There’s a fascinating political-media brouhaha going on in Italy that is a kind of turbocharged mega-Lewinsky scandal, but it is getting comparatively little coverage in the United States. One of the country’s leading newspapers is challenging Silvio Berlusconi, the 72-year-old Italian prime minister as to the nature of a relationship he began in 2008 with a 17-year-old girl named Noemi. Berlusconi has responded by suing La Repubblica, as well as newspapers in France and Spain, and making sounds about the British media as well. La Repubblica has been especially aggressive, posing ten questions for Berlusconi, and then reprinting them every day for the past four months. La Repubblica even features a running clock that reminds readers exactly how many days, hours and minutes have passed without an answer.

Berlusconi has faced a series of scandals involving women, including the allegation from one woman that he paid her for sex, and his appointment of beauty queens to important positions for which they possessed no apparent qualifications. Despite the constant controversy concerning his actions, including a steady stream of intemperate public remarks about women, he has generally continued to perform well in public opinion polls. His own wife, Veronica Lario, has demanded a divorce, and claimed that he has an improper interest in underage girls. Writes La Repubblica:

In the Anglo-Saxon world, the obvious falsehoods spread by the Prime Minister would have cost him, if not a demand for impeachment, then concrete political and institutional difficulties. In today’s tolerant Italy, that lie rates another question: Why was he compelled to lie? What makes him deny the obvious? Is it true, as Noemi claims, that Berlusconi promised her or led her to believe he would back her career in show business or, alternatively, help her gain access to the political scene (Corriere del Mezzogiorno, 28 April)? Ten days later, there are other reasonable certainties. What Veronica Lario revealed to La Repubblica (3 May) has been confirmed: the Prime Minister “frequents underage girls.” In October 2008 when Noemi received the first, unexpected telephone call from Berlusconi, she was seventeen years old, as was Roberta, the girlfriend who accompanied her to Villa Certosa. The fact renews the last question: What is the state of the President of the Council’s health?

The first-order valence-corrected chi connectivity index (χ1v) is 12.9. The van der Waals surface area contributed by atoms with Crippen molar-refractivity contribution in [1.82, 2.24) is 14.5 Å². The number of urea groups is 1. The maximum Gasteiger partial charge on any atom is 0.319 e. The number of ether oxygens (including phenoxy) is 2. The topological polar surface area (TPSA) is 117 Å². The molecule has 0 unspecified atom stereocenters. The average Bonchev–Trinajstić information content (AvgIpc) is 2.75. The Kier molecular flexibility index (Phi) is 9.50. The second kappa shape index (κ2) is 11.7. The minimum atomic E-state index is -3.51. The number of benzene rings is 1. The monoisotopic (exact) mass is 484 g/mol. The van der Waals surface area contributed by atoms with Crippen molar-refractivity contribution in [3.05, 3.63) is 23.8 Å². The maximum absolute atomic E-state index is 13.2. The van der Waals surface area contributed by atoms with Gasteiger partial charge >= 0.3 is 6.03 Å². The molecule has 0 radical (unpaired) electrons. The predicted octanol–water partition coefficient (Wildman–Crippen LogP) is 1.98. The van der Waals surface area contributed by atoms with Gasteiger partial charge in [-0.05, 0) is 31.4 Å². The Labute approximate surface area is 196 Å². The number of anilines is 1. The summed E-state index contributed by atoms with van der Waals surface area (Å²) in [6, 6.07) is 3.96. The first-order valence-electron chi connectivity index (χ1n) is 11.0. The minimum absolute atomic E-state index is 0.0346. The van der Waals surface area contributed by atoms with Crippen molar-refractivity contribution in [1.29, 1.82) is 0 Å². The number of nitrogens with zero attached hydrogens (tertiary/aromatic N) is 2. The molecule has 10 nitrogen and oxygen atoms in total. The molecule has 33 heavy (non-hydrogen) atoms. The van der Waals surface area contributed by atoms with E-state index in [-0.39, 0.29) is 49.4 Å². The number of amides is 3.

Berlusconi, one of Italy’s richest men and a media baron himself, has long expressed contempt for conventional constraints on the behavior of political leaders. Putting aside the obvious prurience factor of the current contretemps, the battle between Belusconi and the press certainly merits study, in part because it is rare for a sitting world leader to file a lawsuit designed to restrain criticism. It is also astonishing to see the relentlessness with which a mainstream publication is willing to hammer the prime minister, and to so explicitly question his mental state. Would any American publication, for example, have dared to question Bush’s judgment and veracity on Iraq and WMD’s in a similar manner? Certainly, the stakes were higher.


  • Russ Baker

    Russ Baker is Editor-in-Chief of WhoWhatWhy. He is an award-winning investigative journalist who specializes in exploring power dynamics behind major events.

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